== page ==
Why Radio Stations don’t stop Coups;

Feature Article of Tuesday, 16 April 2013

Columnist: Musah, Abdul Rahman

Ghanaian Academics don’t get it.

I was listening to News File yesterday. The issue of Coup d’tats in Ghana came up, and I heard Prof. Michael Kpessah Whyte, a colleague of mine at Brock University say that coups will not happen in Ghana because there are several radio stations. The dead in the Ivory Coast and all the other African countries will be turning in their graves. Radio Stations in themselves don’t stop coups from happening. There are numerous examples both in the continent and outside to prove my friend wrong.

Apparently, Professor Whyte’s comment were aimed to criticize his peers in the Academic monastery who had earlier argued that the current situation in Ghana is similar to others that lead to coups. There were several radio stations in La Cote Ivoire when Henri Konan Bedie was overthrown in a Coup. No one thought that could happen. It came to pass. In fact, in Rwanda and other countries radio stations and newspapers were used to commit genocide. The government by radio station theory does not pass the test of African history nor its experience.

Professor Whyte’s second argument is funny. Somehow he is putting the faith of the country on the good intentions of others. He thinks that Ghana’s military men are professionals and would not overthrow a government. That is neither empirical nor even factual.

This argument would defeat itself because if you allow the country’s essential services to strike. Demonstrations and counter demonstrations all over the place. Partisan division in Ghanaian politics led by a reactant opposition leader who lost and would not concede defeat. The divisions are also very dangerously along ethnics lines. The ethnicity of our President is an undercurrent of the opposition New Patriotic Party’s agitation. We hear their supporters whisper all over, both during and after the elections.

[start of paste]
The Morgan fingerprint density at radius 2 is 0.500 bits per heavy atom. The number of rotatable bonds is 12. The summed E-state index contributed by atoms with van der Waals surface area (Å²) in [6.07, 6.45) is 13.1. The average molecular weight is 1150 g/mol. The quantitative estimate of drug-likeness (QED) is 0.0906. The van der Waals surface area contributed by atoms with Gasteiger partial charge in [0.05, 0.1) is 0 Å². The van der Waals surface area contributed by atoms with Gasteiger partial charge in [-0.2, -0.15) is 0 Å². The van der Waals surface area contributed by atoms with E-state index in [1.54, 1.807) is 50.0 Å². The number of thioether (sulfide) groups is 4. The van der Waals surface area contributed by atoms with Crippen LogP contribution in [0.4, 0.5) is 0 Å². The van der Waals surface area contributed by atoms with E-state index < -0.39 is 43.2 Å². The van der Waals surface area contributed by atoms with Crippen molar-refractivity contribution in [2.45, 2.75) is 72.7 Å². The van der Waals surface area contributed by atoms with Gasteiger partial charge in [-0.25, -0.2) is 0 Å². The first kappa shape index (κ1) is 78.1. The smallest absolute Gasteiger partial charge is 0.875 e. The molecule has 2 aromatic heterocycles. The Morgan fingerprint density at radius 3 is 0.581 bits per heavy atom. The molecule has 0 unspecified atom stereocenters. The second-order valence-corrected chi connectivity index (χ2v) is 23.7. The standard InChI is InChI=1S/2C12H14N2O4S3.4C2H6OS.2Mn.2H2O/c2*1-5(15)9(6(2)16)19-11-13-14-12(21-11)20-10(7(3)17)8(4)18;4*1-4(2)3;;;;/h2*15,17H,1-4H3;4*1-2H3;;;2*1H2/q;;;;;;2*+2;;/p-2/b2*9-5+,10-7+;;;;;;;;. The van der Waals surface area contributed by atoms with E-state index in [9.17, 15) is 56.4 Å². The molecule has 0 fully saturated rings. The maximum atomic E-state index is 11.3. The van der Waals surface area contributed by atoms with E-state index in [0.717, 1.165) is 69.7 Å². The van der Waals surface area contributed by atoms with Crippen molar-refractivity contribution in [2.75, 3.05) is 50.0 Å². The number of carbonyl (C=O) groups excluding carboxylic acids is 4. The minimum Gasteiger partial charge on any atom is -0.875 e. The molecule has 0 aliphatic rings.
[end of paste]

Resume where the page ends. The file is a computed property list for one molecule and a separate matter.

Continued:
We can have a situations where a governments can be overthrown because of civil unrest in the country. It happened numerous times in Nigeria. The arguments of the coup makers are exactly Professor Whyte’s. They said they are professionals, that is why they should overthrow the government and maintain order in the country. Professor Whyte might not like the situation because his liberal democratic instinct might tell not to. In a politically toxic environment some, out of shear hatred for the other guys, might contemplate dictatorship. Ghana’s own experience in 1979 defuses all the air out of Professor Whyte’s arguments. I don’t know why he would say what he said. He should know better.

A few things are happening in Ghana at the same time. One is the meaningless and baseless election dispute at the Supreme Court by the opposition NPP. It is baseless because they are seeking to annul the result of an election that they clearly lost, according to Ghana’s Electoral Commissioner, all international and local observers, and the press. Everyone saw them lose the election. But they were encouraged and urged on by the media and the political establishment to dispute election in court. Not because they have any valid case to present but because they can. Causing endless and unnecessary election time hysteria in the country. This alone could cause serious security problems for Ghana.

Needless to add that they did same in 2008, but good people intervened and impressed on the NPP candidate to stop their endless and frivolous law suit.

The situation is couple with a newly elected President trying to find his footing, and group of politically motivated Doctors who want to go on strike despite a ruling against them. There is also a groups mainly associated with the NPP going on demonstration everyday in the country saying they want their vote counted as if the country is still voting.

I don’t want to sound like a dooms day prophet, but these conditions are similar to the ones in Ivory Coast when Henri Konan Bedie was deposed by the Military. The military would say it is precisely because of the chaos in the country that they are taking over. We have seen it in Africa and other place where Presidents were asked to go on exile, parliaments suspended, and citizens asked to sleep at 6:00pm because there is a state of emergency.

As for the civil society argument that Professor Whyte and others have been parading, the least said about them the better. In a military coup d’tat, people put their lives first. When the gun shoots are fired, everyone holds his or her head first. And therefore many people in Ghana would not put their lives at risk by going on demonstrations and getting shot at by armed military men. Moreover, political divisions create allies, not enemies, for coup makers.

To defuse the situation in Ghana, we shouldn’t pretend there are no risks in certain causes of actions. And we shouldn’t be quick to dismiss others as alarmist because they warn the country of a possible bad situation. We should all be becoming together as a people and say what is right, the Doctors strike is illegal, and tell NPP to call on their supporters to stop the unnecessary demonstrations and let’s all have our peace. The election are over.

Bad things happen when good people decide to be quiet.

Comments